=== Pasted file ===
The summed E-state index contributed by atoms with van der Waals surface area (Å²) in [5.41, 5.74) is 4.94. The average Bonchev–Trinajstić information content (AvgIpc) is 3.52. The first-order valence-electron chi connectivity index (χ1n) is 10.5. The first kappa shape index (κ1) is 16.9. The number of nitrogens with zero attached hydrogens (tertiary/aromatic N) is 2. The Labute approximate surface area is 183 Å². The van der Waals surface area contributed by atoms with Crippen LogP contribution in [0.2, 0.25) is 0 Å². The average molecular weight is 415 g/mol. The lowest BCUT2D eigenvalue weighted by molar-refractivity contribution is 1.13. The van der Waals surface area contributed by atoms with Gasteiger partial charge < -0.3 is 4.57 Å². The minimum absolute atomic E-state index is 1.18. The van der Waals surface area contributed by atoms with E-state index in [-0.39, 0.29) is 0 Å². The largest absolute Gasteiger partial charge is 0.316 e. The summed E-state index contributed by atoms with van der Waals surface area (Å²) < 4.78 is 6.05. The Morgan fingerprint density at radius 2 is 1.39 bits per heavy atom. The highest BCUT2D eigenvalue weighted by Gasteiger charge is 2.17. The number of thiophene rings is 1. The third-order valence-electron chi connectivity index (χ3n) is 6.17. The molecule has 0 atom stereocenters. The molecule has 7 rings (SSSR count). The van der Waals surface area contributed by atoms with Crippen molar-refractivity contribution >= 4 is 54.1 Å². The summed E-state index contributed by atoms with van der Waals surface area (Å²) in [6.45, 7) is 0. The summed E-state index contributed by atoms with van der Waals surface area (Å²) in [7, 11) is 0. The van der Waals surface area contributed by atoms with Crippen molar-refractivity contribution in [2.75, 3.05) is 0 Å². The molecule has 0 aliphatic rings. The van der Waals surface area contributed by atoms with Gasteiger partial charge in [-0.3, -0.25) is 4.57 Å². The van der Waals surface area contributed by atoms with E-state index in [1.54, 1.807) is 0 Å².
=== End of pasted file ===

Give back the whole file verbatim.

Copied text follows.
The summed E-state index contributed by atoms with van der Waals surface area (Å²) in [5.41, 5.74) is 4.94. The average Bonchev–Trinajstić information content (AvgIpc) is 3.52. The first-order valence-electron chi connectivity index (χ1n) is 10.5. The first kappa shape index (κ1) is 16.9. The number of nitrogens with zero attached hydrogens (tertiary/aromatic N) is 2. The Labute approximate surface area is 183 Å². The van der Waals surface area contributed by atoms with Crippen LogP contribution in [0.2, 0.25) is 0 Å². The average molecular weight is 415 g/mol. The lowest BCUT2D eigenvalue weighted by molar-refractivity contribution is 1.13. The van der Waals surface area contributed by atoms with Gasteiger partial charge < -0.3 is 4.57 Å². The minimum absolute atomic E-state index is 1.18. The van der Waals surface area contributed by atoms with E-state index in [-0.39, 0.29) is 0 Å². The largest absolute Gasteiger partial charge is 0.316 e. The summed E-state index contributed by atoms with van der Waals surface area (Å²) < 4.78 is 6.05. The Morgan fingerprint density at radius 2 is 1.39 bits per heavy atom. The highest BCUT2D eigenvalue weighted by Gasteiger charge is 2.17. The number of thiophene rings is 1. The third-order valence-electron chi connectivity index (χ3n) is 6.17. The molecule has 0 atom stereocenters. The molecule has 7 rings (SSSR count). The van der Waals surface area contributed by atoms with Crippen molar-refractivity contribution >= 4 is 54.1 Å². The summed E-state index contributed by atoms with van der Waals surface area (Å²) in [6.45, 7) is 0. The summed E-state index contributed by atoms with van der Waals surface area (Å²) in [7, 11) is 0. The van der Waals surface area contributed by atoms with Crippen molar-refractivity contribution in [2.75, 3.05) is 0 Å². The molecule has 0 aliphatic rings. The van der Waals surface area contributed by atoms with Gasteiger partial charge in [-0.3, -0.25) is 4.57 Å². The van der Waals surface area contributed by atoms with E-state index in [1.54, 1.807) is 0 Å².